What type of swordtails are these

kcaskew

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I just got a bunch of swordtails the other day, 1 adult female, this male, an adolescent female, and several babies of varying age.

All the swordtails have the same coloring. It's like an orangish color. The adult female has like a golden belly (she is very pregnant), the male (unsure of age) has a black stripe on his tail, the other female has some black on her tail. Some babies are all orangish, white other have some black.


Can anyone tell me what species of swordtail this is. The person who gave them to me said they are "fancy" swordtails, but I can't find any info about fancy swordtails!

Pic is of the male. He is the only one I could get a picture of. The babies and younger female are hidden in the plants. The big one is hiding behind the sponge filter.
 

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Colin_T

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Can anyone tell me what species of swordtail this is. The person who gave them to me said they are "fancy" swordtails, but I can't find any info about fancy swordtails!
Xiphophorus hellerii x Xiphophorus maculatus.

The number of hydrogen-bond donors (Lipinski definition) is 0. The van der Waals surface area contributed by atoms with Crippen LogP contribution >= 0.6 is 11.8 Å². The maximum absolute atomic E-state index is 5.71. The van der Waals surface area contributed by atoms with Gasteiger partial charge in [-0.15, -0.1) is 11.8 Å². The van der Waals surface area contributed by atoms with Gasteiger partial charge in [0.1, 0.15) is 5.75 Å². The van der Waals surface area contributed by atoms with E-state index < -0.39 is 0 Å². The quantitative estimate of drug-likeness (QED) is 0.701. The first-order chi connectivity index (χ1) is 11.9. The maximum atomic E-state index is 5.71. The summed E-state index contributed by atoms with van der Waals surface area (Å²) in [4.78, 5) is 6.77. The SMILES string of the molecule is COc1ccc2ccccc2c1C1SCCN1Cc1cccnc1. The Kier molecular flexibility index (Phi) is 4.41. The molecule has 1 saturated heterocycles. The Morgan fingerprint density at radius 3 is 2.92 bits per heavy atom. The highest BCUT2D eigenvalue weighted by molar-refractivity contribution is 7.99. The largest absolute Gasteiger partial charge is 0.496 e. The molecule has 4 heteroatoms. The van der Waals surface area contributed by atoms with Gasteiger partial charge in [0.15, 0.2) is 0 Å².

The X. hellerii are a type of swordtail that was hybridised with X. maculatus (a type of platy) many years ago. They used the platy to add more colour to the swordtails.

In the aquarium industry they are just called orange swordtails.
 

emeraldking

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Yours is a red swordtail. There's a thin line between being orange and red in swordtails and platies. It comes down to the intensity of the coloration wether it's an orange or red specimen. From your photos, we'd determine them as being red.

There's a lot of info about the fancy swordtails. But most of the time if you'd google fancy swordtails, you should just google "swordtails". For most info are focused on fancy swordtails. Fancy swordtails are all the swordtails that have been specifically captive bred for the aquarium scene. The fancy strains of swordtails were derived from the Xiphophorus hellerii. The Xiphophorus hellerii is only one kind of a large number of wild swordtails that are totally not Xiphophorus hellerii. But the Xiphophorus hellerii is the most wide spread wild swordtail species of all of them.